As Pink Floyd once sang, “I learned to fly on a wing and a prayer,” with emphasis on the prayer part. While there are many frustrations with being an entertainment journalist, more times than not there are moments where you go, yeah, this is why I do this. It’s the out of the blue, weird, totally unexpected opportunities you get that make everything worthwhile.
It is Air Show season in many states across the country. One of the biggest ones is the Andrews Air Force Base Joint Open House Air show in Maryland. Ironically enough, or perhaps not, my Maryland Home is directly behind Andrews and I grew up on the base so I’m no stranger to this amazing show. As part of this recent event someone from the Aircraft Owners and Pilots Association – the folks who help put on these shows – reached out to me about whether I’d like to learn how to fly. Um, OK.
I have to admit, I do not have a bucket list, and even if I did, the idea of learning to fly never occurred to me. The process to start was simple. I was set up with a local flight school – since I was in New Jersey at the time, I went with the Morristown, New Jersey based Best In Flight run by Chief Pilot Robert Hadow.
When we first arrived, I was struck by how mundane it was. The school is located in a very nice, upscale office park where private pilots have their offices. Out back, hidden from street view, are the hangars and airfield. When we first walked through the hangar, the first thing you notice are all the absolutely beautiful Gulfstream jets parked and waiting for their wealthy masters.
Apparently, not only do those planes cost millions of dollars, but according to my instructor, they cost at least $15,000 per trip to fly. Of course we were not allowed within 10 feet of those planes. If I had a bucket list, one thing I’d love to do is take a first class trip overseas on one of these beauties.
Your first flight begins with some on-the-ground book learning. Robert taught us a lot about the plane we would be flying in and even schooled us on some basic physics. A funny moment occurred when he told us we’d be talking to the Air Tower and we needed to practice sounding bored – which was surprisingly hard to do!
During an extensive interview, my instructor said that a lot of older people have started taking up flying. They have the free time and money to do it. Ironically enough the cost to learn how to fly is actually relatively cheap. A one-hour intro lesson that includes a flight is less than $150. Best in Flight also offers discounts and sometimes-free introductory lessons.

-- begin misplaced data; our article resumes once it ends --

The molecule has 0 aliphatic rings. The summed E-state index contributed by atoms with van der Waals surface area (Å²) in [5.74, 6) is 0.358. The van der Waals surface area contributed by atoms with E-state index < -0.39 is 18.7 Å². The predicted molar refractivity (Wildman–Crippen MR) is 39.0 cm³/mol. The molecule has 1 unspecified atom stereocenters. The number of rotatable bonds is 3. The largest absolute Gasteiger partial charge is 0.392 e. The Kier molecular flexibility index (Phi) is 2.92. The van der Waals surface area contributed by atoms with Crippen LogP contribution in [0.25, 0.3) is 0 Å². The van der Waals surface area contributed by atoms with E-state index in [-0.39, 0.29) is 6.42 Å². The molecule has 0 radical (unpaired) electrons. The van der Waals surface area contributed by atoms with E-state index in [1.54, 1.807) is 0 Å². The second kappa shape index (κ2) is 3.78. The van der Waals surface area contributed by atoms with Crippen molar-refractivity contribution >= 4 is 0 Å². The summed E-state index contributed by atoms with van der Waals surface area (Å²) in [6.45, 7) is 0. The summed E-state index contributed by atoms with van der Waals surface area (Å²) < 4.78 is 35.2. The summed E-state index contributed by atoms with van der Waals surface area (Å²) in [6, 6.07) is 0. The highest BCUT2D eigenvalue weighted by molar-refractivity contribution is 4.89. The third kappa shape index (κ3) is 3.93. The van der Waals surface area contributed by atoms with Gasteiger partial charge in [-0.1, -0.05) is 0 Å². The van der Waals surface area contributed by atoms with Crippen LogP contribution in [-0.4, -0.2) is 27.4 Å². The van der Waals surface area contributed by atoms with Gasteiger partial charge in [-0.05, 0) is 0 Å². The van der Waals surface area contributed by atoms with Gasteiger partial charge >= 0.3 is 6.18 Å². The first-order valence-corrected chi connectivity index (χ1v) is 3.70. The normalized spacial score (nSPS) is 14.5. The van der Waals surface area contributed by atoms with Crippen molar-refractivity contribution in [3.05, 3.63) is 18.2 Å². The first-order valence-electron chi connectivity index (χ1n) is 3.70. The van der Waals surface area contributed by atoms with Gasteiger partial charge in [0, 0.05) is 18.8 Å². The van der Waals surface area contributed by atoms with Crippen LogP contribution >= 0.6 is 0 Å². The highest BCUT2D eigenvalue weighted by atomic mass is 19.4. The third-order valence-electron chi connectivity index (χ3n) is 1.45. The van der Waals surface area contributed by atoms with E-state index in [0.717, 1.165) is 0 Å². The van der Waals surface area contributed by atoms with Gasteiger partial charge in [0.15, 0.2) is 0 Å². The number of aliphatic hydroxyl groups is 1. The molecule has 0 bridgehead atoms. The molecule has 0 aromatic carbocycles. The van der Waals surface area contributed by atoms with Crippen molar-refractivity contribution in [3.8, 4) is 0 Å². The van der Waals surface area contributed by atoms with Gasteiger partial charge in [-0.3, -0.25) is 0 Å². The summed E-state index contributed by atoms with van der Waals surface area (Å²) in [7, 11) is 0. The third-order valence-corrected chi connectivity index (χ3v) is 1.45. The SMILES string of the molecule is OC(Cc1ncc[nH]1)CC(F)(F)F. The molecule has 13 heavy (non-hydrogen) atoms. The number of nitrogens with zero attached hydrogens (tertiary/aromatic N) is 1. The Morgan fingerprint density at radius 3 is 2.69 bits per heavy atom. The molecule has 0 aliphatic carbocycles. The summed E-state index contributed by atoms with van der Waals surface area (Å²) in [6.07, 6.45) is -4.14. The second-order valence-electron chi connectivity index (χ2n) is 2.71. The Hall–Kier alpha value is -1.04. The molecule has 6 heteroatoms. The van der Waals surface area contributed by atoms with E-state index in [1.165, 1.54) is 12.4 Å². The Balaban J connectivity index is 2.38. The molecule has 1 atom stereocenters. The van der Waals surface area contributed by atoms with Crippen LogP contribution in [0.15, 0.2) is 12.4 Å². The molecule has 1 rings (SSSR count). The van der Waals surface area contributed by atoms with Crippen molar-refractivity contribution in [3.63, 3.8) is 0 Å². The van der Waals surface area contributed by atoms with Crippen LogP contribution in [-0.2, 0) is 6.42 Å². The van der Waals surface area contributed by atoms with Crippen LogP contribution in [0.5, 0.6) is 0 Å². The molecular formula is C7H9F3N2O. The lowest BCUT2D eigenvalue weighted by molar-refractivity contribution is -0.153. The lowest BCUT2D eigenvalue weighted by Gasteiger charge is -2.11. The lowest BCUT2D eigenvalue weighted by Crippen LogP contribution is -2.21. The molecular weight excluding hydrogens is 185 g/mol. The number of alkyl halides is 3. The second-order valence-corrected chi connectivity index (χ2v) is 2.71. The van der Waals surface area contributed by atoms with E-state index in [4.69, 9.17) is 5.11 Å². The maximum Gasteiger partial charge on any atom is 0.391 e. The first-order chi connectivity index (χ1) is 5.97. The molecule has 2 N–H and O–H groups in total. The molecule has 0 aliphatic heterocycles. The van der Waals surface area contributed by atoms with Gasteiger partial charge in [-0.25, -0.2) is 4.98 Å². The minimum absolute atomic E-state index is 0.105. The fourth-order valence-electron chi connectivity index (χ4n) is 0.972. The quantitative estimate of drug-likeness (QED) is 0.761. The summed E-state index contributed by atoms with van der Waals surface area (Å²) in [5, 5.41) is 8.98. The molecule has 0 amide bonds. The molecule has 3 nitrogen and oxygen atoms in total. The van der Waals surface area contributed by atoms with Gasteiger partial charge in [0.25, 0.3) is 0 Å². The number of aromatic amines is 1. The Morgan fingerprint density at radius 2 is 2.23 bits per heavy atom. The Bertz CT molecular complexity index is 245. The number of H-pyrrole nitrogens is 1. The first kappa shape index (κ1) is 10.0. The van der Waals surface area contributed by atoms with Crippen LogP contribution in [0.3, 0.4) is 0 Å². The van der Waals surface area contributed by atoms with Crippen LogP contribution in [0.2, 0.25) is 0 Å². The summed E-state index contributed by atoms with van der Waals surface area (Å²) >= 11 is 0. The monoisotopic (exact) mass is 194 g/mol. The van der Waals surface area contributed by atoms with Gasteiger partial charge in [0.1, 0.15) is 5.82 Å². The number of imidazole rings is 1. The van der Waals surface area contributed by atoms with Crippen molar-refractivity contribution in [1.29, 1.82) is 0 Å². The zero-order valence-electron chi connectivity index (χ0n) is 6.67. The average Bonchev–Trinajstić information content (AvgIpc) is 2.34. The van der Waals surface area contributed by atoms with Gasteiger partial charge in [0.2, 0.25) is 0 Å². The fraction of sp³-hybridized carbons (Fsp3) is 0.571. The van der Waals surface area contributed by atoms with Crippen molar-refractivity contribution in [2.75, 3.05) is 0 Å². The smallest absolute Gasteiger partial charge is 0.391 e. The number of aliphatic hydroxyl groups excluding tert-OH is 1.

I played a lot of Microsoft Flight Simulator back in the day, but nothing prepares you for the feeling you get when you first step into the cockpit and actually steer and control a plane for the first time.
When we first walked out and had a good look at the little single engine Diamond DA20-C1 Eclipse, my mind was screaming – run! Getting into the thing was hard as heck. It is like getting on a horse where you have to step high up and in. I was actually more scared I’d fall off the plane than out of the sky. The instructor was gentle with me and helped me in.
My very patient instructor let me talk to the traffic controller, pilot the plane on the runway, and control the takeoff. Once in the air I learned how to maneuver the plane and all about the various instrument panels.
This two-seater was all cockpit and canopy so you get a full, unobstructed view of the sky. Normally I’m not scared of heights, but my stomach dropped when I took a gander at the amazing full view. It seems like you are literally floating in the air with nothing between you and the sky.
While learning to fly hadn’t been something on my radar, and even after getting sick (in my own defense it was a very windy day), I would definitely be down for more lessons. This is something everyone should experience at least once in one’s lifetime. For information on how you can start, check out letsgoflying.com and use the Find a Flight School tool.Powered by Sidelines